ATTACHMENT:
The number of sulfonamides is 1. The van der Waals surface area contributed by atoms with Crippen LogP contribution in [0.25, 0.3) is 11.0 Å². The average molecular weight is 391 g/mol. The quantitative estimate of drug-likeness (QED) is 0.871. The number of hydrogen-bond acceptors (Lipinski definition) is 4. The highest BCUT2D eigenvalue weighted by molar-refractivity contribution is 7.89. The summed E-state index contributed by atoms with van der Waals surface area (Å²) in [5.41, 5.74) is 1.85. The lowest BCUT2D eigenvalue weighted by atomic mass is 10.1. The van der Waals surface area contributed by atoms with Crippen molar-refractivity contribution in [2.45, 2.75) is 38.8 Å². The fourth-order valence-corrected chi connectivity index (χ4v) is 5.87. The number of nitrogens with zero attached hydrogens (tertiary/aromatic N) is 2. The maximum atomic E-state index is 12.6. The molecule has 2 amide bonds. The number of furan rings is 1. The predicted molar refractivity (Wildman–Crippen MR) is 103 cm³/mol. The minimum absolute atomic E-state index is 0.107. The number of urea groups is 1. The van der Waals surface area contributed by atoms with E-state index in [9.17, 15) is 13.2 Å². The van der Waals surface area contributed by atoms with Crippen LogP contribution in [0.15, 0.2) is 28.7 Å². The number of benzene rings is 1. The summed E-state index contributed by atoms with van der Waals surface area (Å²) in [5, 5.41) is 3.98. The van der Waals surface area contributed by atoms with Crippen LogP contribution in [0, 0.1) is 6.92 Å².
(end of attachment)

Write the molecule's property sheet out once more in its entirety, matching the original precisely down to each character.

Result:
The number of sulfonamides is 1. The van der Waals surface area contributed by atoms with Crippen LogP contribution in [0.25, 0.3) is 11.0 Å². The average molecular weight is 391 g/mol. The quantitative estimate of drug-likeness (QED) is 0.871. The number of hydrogen-bond acceptors (Lipinski definition) is 4. The highest BCUT2D eigenvalue weighted by molar-refractivity contribution is 7.89. The summed E-state index contributed by atoms with van der Waals surface area (Å²) in [5.41, 5.74) is 1.85. The lowest BCUT2D eigenvalue weighted by atomic mass is 10.1. The van der Waals surface area contributed by atoms with Crippen molar-refractivity contribution in [2.45, 2.75) is 38.8 Å². The fourth-order valence-corrected chi connectivity index (χ4v) is 5.87. The number of nitrogens with zero attached hydrogens (tertiary/aromatic N) is 2. The maximum atomic E-state index is 12.6. The molecule has 2 amide bonds. The number of furan rings is 1. The predicted molar refractivity (Wildman–Crippen MR) is 103 cm³/mol. The minimum absolute atomic E-state index is 0.107. The number of urea groups is 1. The van der Waals surface area contributed by atoms with E-state index in [9.17, 15) is 13.2 Å². The van der Waals surface area contributed by atoms with Crippen LogP contribution in [0.15, 0.2) is 28.7 Å². The number of benzene rings is 1. The summed E-state index contributed by atoms with van der Waals surface area (Å²) in [5, 5.41) is 3.98. The van der Waals surface area contributed by atoms with Crippen LogP contribution in [0, 0.1) is 6.92 Å².